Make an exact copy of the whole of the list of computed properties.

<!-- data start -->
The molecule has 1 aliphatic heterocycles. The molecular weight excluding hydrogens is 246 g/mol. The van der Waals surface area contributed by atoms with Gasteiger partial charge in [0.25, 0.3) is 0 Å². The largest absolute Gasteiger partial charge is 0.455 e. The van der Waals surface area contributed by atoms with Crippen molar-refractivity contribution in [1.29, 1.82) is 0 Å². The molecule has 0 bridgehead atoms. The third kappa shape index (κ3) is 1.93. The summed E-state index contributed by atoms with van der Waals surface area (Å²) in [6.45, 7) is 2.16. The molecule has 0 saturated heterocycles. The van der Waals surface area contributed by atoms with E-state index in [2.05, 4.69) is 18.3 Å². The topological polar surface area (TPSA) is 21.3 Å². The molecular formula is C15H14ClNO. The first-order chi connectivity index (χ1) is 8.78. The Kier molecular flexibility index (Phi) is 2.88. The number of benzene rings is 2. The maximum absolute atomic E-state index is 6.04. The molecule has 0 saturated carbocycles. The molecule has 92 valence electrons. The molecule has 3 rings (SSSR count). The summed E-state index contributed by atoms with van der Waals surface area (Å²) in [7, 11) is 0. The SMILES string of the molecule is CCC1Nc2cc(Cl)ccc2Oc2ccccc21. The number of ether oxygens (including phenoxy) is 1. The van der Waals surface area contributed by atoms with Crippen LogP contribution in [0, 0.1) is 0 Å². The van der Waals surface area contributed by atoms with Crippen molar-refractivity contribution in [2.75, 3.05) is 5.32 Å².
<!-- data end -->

The molecule has 1 aliphatic heterocycles. The molecular weight excluding hydrogens is 246 g/mol. The van der Waals surface area contributed by atoms with Gasteiger partial charge in [0.25, 0.3) is 0 Å². The largest absolute Gasteiger partial charge is 0.455 e. The van der Waals surface area contributed by atoms with Crippen molar-refractivity contribution in [1.29, 1.82) is 0 Å². The molecule has 0 bridgehead atoms. The third kappa shape index (κ3) is 1.93. The summed E-state index contributed by atoms with van der Waals surface area (Å²) in [6.45, 7) is 2.16. The molecule has 0 saturated heterocycles. The van der Waals surface area contributed by atoms with E-state index in [2.05, 4.69) is 18.3 Å². The topological polar surface area (TPSA) is 21.3 Å². The molecular formula is C15H14ClNO. The first-order chi connectivity index (χ1) is 8.78. The Kier molecular flexibility index (Phi) is 2.88. The number of benzene rings is 2. The maximum absolute atomic E-state index is 6.04. The molecule has 0 saturated carbocycles. The molecule has 92 valence electrons. The molecule has 3 rings (SSSR count). The summed E-state index contributed by atoms with van der Waals surface area (Å²) in [7, 11) is 0. The SMILES string of the molecule is CCC1Nc2cc(Cl)ccc2Oc2ccccc21. The number of ether oxygens (including phenoxy) is 1. The van der Waals surface area contributed by atoms with Crippen LogP contribution in [0, 0.1) is 0 Å². The van der Waals surface area contributed by atoms with Crippen molar-refractivity contribution in [2.75, 3.05) is 5.32 Å².